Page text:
Johnny E. Walker, Plaintiff-appellee, v. Southern Company Services, Inc., Unumprovident Corporation, Defendants,provident Life & Accident Insurance Co., Defendant-appellant, 279 F.3d 1289 (11th Cir. 2002)

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U.S. Court of Appeals for the Eleventh Circuit - 279 F.3d 1289 (11th Cir. 2002) January 23, 2002

Henry T. Morrissette, Hand, Arendall, Bedsole, Greaves & Johnston, Mobile, AL, Aaron Linden Dettling, Hand, Arendall, L.L.C., Birmingham, AL, Jeffrey D. Dyess, Barnett, Bugg, Lee & Dyess, Monroeville, AL, for Defendant-Appellant.

James Mendelsohn, Birmingham, AL, for Plaintiff-Appellee.

Appeal from the United States District Court for the Northern District of Alabama.

Before TJOFLAT and BIRCH, Circuit Judges, and GOLDBERG* , Judge.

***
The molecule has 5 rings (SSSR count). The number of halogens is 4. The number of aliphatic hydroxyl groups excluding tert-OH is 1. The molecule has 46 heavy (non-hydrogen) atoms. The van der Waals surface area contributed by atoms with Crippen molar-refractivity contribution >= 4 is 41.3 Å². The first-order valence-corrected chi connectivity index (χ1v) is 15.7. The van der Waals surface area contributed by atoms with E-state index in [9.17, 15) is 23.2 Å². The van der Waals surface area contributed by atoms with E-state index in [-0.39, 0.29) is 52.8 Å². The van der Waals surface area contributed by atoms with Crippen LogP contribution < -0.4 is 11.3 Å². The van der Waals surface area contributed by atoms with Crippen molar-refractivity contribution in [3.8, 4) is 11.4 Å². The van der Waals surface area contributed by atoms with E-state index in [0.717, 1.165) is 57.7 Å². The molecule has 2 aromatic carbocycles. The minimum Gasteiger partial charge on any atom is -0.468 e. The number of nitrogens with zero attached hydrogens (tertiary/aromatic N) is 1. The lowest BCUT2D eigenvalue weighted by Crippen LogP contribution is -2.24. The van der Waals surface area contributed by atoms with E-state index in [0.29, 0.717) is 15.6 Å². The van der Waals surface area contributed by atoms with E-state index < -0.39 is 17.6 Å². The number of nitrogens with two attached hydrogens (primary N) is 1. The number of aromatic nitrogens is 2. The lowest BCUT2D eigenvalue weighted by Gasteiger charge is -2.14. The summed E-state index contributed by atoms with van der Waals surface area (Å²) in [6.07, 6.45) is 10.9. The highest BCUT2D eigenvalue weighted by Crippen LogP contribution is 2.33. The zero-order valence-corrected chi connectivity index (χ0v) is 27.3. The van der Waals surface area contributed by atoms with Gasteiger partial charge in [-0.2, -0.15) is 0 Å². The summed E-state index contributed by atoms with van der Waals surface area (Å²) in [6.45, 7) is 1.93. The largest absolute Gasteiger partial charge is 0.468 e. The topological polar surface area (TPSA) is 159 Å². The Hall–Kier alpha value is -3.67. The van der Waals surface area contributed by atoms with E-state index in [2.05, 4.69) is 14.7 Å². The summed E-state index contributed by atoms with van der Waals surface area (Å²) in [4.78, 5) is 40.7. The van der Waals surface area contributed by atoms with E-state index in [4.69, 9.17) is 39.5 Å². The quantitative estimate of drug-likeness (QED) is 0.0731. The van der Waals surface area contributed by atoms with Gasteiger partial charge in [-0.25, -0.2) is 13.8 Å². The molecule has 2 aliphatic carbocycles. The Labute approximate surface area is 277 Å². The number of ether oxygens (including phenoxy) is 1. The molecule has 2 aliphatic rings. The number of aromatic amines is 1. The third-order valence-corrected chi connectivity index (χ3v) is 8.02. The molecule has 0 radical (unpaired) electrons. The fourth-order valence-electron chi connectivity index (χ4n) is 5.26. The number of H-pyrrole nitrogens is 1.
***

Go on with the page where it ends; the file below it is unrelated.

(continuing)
BIRCH, Circuit Judge:

In this case, we decide whether the Supreme Court's decision in UNUM Life Ins. Co. of America v. Ward, 526 U.S. 358, 119 S. Ct. 1380, 143 L. Ed. 2d 462 (1999) alters the application of the savings clause of the Employee Retirement Income Security Act ("ERISA"), 29 U.S.C. § 1144(b) (2) (A), such that the tort of bad faith under Alabama law is now saved from preemption. At the district court, the plaintiff Walker sought to amend his complaint to add the state law tort claim. After the district court granted leave to amend, the defendant Provident Life Insurance Company ("Provident") brought this interlocutory appeal. We conclude that Ward did not change ERISA's preemptive effect on the Alabama law of bad faith, and REVERSE the decision of the district court.1 

Few facts are needed to resolve this appeal. Walker brought an ERISA plan enforcement action pursuant to 29 U.S.C. § 1132(a) (1) (B), alleging that Provident failed to pay disability benefits due to him under the long-term disability plan of Southern Company Services, Incorporated. After filing his complaint, Walker sought leave to add the claim that Provident's unwillingness to disperse benefits violated Alabama Code § 27-12-24, which creates liability for bad faith refusal to pay insurance claims. The district court granted Walker's motion. Provident then petitioned for interlocutory review, which was granted by our court.